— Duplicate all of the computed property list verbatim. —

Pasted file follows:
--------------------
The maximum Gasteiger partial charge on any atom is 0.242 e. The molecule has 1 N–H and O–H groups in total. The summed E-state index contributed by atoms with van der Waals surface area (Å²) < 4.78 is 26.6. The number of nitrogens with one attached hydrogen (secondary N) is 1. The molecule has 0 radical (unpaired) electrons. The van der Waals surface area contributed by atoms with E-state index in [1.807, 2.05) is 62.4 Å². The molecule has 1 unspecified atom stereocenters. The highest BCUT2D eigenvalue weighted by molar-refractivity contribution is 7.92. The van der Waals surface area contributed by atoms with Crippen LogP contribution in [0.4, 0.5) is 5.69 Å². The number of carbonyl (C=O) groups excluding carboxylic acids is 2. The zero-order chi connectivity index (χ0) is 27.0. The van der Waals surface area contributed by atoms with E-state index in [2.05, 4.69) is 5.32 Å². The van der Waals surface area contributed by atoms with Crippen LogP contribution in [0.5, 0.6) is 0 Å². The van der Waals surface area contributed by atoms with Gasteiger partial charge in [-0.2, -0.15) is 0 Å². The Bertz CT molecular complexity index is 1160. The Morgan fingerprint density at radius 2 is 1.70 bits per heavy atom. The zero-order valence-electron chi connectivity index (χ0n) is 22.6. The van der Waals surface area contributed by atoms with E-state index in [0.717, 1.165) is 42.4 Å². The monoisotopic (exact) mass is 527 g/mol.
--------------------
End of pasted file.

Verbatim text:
The maximum Gasteiger partial charge on any atom is 0.242 e. The molecule has 1 N–H and O–H groups in total. The summed E-state index contributed by atoms with van der Waals surface area (Å²) < 4.78 is 26.6. The number of nitrogens with one attached hydrogen (secondary N) is 1. The molecule has 0 radical (unpaired) electrons. The van der Waals surface area contributed by atoms with E-state index in [1.807, 2.05) is 62.4 Å². The molecule has 1 unspecified atom stereocenters. The highest BCUT2D eigenvalue weighted by molar-refractivity contribution is 7.92. The van der Waals surface area contributed by atoms with Crippen LogP contribution in [0.4, 0.5) is 5.69 Å². The number of carbonyl (C=O) groups excluding carboxylic acids is 2. The zero-order chi connectivity index (χ0) is 27.0. The van der Waals surface area contributed by atoms with E-state index in [2.05, 4.69) is 5.32 Å². The van der Waals surface area contributed by atoms with Crippen LogP contribution in [0.5, 0.6) is 0 Å². The van der Waals surface area contributed by atoms with Gasteiger partial charge in [-0.2, -0.15) is 0 Å². The Bertz CT molecular complexity index is 1160. The Morgan fingerprint density at radius 2 is 1.70 bits per heavy atom. The zero-order valence-electron chi connectivity index (χ0n) is 22.6. The van der Waals surface area contributed by atoms with E-state index in [0.717, 1.165) is 42.4 Å². The monoisotopic (exact) mass is 527 g/mol.